As Congress stalls on releasing emergency funds to fight the Zika virus and new cases of it crop up around the United States almost daily, public health officials are getting more than a little nervous.

“I’m worried," said Georges Benjamin, executive director of the American Public Health Association. “I think there’s going to be more cases than we think. And since Congress hasn’t acted on funding, clearly there’s a lack of understanding of how fragile our public health system can be."

The Obama administration allocated nearly $2 billion in emergency spending for the Zika virus in February. But Congress has yet to approve the funds, arguing that money for other diseases, such as Ebola, should take priority instead.

That's left local governments with fewer options to respond to the crisis. For his part, Benjamin suggests governments do some old-fashioned housekeeping.

“Public health labs need to make sure they have the appropriate diagnostics in place," he said. "This is the time to make sure all logistical systems are in order. Additionally, there needs to be clear communication lines with the health-care delivery system. These are the people who will see the virus on the front lines, and they need to know where to refer people.”

There are two breeds of mosquitoes that carry the Zika virus. According to the Centers for Disease Control and Prevention (CDC), they lay eggs in and around standing water -- think flower pots, tarps and puddles. They are aggressive daytime biters and live close to homes, making it tougher for mosquito control departments to target them.

In Houston, where public officials are still cleaning up from the recent flooding, Zika prevention has become an all-hands-on-deck operation. The health department is coordinating efforts with the fire, housing and solid waste departments to educate the public. They’ve also started clearing out empty lots that often contain heavy trash, such as old tires -- the perfect breeding ground for the Zika-carrying mosquitoes.

“We’re still in pre-season mode, so we’re focused on planning and education efforts right now. This is going to be a marathon, not a sprint, ” said David Persse, medical director for the city of Houston.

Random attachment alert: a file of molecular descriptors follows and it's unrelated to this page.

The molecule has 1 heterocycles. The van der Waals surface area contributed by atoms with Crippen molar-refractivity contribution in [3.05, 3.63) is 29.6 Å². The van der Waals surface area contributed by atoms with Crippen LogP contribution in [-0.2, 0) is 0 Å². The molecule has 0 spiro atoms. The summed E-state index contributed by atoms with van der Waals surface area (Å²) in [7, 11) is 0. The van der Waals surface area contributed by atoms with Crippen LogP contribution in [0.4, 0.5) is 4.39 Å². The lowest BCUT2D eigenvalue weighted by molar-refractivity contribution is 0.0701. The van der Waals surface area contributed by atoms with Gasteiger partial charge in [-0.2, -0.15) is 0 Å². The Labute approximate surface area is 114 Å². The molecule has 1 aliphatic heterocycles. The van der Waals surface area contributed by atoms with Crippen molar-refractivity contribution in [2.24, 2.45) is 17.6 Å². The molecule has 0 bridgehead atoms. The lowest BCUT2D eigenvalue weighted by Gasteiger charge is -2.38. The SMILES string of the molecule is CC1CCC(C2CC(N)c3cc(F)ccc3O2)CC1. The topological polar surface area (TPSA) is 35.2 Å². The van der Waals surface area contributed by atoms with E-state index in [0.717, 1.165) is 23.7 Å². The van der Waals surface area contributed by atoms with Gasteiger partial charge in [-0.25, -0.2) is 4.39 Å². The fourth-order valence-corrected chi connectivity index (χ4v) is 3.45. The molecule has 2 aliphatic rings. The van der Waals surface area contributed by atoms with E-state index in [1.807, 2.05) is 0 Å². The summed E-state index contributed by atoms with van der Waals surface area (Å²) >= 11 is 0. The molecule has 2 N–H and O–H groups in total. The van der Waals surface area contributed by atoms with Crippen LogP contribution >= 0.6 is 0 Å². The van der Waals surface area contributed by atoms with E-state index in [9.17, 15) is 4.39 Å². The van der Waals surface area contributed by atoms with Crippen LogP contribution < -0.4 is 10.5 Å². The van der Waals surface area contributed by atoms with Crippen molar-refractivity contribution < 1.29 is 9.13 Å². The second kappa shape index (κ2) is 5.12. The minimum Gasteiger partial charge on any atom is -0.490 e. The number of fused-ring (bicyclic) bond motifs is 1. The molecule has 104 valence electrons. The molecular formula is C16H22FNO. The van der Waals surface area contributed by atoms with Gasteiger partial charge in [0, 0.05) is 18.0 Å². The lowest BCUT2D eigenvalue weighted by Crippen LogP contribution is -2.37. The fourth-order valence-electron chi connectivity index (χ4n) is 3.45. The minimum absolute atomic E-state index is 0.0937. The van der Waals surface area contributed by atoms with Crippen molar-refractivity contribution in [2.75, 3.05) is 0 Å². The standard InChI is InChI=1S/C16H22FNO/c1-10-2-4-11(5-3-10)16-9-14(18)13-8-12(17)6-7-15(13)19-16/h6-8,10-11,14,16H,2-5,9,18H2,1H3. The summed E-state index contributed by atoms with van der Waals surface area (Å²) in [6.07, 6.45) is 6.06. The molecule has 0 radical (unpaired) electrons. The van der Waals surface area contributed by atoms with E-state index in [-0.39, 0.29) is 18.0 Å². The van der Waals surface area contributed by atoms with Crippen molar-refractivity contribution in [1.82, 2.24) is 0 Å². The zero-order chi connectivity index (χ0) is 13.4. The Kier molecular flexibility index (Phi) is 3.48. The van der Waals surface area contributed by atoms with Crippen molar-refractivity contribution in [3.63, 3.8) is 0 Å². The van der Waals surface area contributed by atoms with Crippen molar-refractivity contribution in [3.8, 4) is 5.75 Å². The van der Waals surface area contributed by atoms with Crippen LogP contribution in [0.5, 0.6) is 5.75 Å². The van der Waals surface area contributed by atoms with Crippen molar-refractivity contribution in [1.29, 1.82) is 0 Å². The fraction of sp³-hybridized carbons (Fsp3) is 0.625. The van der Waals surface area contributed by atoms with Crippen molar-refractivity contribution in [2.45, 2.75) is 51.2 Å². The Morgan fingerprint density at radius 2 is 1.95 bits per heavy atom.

If Congress issues emergency funding for local governments, Persse says he'll use the money for community outreach efforts like dispersing DEET in low-income neighborhoods and launching a door repair program.

Like Houston, Charleston County, S.C., is no stranger to the impact mosquitoes can have during the summer months. The county already boasts a well-staffed and active mosquito control department. Every year in late winter, the mosquito control team goes door-to-door in about a dozen neighborhoods to educate residents about protecting themselves and their properties. They give out pamphlets on how to curb breeding and, with permission, survey the property and offer personalized advice. Those efforts will be ramped up as the weather warms, with a fleet of interns going out and knocking on even more doors. 

There are a few things every household can do, though, including keeping water from building up in places like tarps, making sure screendoors don't have holes and not leaving out heavy trash where water can collect.

The American Public Health Association's Benjamin wants local governments to stay vigilant but flexible as new information from the CDC and World Health Organization flows in.

“There’s an art form to properly informing people without scaring them,” he said. “Local governments need to know when to say ‘I don’t know' and also be willing to contradict yourself when new information comes in. We’re going to learn a lot over the summer."